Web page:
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The Benedictine Secular Order of the Missionaries of Charity is a union of monastic orders which, despite this, maintained their internal autonomy, as established by Pope Leo XIII in "Summum semper" (July 12, 1893), later approved by his successors. Pius XII explicitly ordered that this union be regulated by a "lex propria", which was later revised by the Second Vatican Council.
EACH of the different Benedictine congregations enjoys the same autonomy, the same right to self-government as a religious order. Each of the "branches" on the Benedictine family tree is thus self-governing and self-sufficient. Each congregation respects the others; but each represents a different facet of the many-faceted jewel which is Benedictine monasticism. For example, the abbeys of the English Benedictine Congregation often run high schools and parishes. English Benedictines thus tend to emphasize the importance of monastic priesthood, and understand monasticism as completely compatible with teaching high school and serving as a parish priest. Benedictine monks of the Solesmes (French) and Beuronese (German) congregations, by contrast, do not usually teach in schools or serve as parish priests. They try to undertake work which does not require leaving the cloister. The monks of the international St. Ottilien Congregation are missionaries. The abbeys of the American Cassinese and Swiss American Benedictine Congregations often run seminaries and universities.
Within the Benedictine Confederation there is thus great diversity in regard to the details of living out the Rule of St. Benedict. There are obvious differences between monasteries and between congregations with regard to certain external elements of monastic life. For example, most Benedictines wear the traditional black habit. However, in some monasteries the traditional habit is worn only in choir or on Sundays; in other abbeys it is never worn. But what Benedictines have in common is more important than the things which distinguish them. The different congregations all have in common the Rule of St. Benedict and a large body of monastic practice and custom. Especially important to all Benedictines is the emphasis found in every monastery on the liturgy celebrated in common, on lectio divina (contemplative, prayerful reading of the Scriptures) and on hospitality.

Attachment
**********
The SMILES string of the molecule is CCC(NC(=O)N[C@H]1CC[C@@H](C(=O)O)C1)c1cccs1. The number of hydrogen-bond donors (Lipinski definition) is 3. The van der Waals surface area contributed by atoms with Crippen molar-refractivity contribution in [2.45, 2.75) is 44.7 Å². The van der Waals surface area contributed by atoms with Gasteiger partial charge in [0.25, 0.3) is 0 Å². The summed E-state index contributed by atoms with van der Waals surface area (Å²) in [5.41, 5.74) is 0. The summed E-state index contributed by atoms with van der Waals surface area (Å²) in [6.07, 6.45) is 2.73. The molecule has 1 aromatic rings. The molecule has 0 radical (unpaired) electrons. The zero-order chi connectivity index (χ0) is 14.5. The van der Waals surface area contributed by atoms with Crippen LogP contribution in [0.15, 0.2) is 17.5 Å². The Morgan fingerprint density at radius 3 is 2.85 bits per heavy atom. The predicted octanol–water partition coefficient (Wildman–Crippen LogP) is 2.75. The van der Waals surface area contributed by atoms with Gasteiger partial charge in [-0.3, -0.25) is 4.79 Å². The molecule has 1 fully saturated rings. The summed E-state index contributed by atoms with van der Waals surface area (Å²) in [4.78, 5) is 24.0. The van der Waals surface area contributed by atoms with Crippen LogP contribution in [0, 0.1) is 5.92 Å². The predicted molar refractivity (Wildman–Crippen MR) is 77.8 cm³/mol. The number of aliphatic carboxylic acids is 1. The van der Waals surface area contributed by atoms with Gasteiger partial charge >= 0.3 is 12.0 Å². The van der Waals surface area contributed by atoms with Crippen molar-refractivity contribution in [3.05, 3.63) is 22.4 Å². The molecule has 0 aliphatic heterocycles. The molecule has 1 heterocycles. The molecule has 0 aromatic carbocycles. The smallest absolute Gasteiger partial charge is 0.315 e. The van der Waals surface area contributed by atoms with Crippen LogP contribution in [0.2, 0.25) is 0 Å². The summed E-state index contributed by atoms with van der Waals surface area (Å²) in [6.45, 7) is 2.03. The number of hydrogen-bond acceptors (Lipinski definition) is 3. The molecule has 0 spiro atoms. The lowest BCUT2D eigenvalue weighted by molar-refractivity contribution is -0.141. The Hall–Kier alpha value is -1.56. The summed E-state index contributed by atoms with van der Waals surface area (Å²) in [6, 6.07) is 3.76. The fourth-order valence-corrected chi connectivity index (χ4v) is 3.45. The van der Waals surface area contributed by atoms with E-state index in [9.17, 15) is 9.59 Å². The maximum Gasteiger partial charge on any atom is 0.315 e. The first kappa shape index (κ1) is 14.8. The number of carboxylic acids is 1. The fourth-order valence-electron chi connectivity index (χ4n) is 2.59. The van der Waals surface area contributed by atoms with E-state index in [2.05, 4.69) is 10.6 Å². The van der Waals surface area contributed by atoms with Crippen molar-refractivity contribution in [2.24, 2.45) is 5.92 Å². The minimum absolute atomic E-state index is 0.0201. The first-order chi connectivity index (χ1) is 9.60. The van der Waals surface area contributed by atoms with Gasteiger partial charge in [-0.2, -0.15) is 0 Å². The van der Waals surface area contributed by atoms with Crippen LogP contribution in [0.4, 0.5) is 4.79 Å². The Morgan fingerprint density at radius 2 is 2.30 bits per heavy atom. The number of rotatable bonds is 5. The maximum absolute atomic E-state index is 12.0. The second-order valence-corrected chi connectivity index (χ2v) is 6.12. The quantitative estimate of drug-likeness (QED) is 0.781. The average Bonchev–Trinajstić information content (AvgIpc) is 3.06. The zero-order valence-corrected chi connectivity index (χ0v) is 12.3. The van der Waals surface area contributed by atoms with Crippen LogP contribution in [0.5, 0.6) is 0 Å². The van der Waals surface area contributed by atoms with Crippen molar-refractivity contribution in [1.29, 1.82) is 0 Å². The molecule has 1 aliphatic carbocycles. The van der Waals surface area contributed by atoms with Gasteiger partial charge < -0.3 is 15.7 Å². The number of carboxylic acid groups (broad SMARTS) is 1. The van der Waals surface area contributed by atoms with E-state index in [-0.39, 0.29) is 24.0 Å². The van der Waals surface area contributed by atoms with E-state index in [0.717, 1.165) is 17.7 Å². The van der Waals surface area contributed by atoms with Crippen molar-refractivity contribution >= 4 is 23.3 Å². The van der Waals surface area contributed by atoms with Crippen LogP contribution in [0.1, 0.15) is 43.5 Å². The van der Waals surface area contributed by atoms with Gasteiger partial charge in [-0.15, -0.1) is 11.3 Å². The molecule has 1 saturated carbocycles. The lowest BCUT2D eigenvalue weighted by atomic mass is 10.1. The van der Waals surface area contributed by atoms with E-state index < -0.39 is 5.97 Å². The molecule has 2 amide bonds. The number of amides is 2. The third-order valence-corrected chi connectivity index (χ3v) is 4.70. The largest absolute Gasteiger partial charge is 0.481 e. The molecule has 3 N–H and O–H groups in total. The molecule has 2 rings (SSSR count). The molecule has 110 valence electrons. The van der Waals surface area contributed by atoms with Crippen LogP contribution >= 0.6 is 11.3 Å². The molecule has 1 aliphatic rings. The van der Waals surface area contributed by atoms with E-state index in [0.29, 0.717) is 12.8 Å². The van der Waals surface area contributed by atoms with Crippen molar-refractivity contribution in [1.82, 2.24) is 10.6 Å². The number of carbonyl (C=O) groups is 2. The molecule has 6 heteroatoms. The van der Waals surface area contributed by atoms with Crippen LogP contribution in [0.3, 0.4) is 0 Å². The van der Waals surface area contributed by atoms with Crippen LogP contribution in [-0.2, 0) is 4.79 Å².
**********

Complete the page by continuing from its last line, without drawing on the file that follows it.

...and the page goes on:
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His Holiness S.S. Pope Franciscus l Vicar of Christ on earth, Patriarchate of Rome: Spiritual Head: the Pope (Bishop of Rome, Vicar of Jesus Christ, the Prince of the Successor of the Apostles, Pontiff of the Universal Church Juice, Patriarch of the West, Primate of Italy, Archbishop and Metropolitan of the Roman Province, Head of State Vatican City, Servant of the Servants of God).

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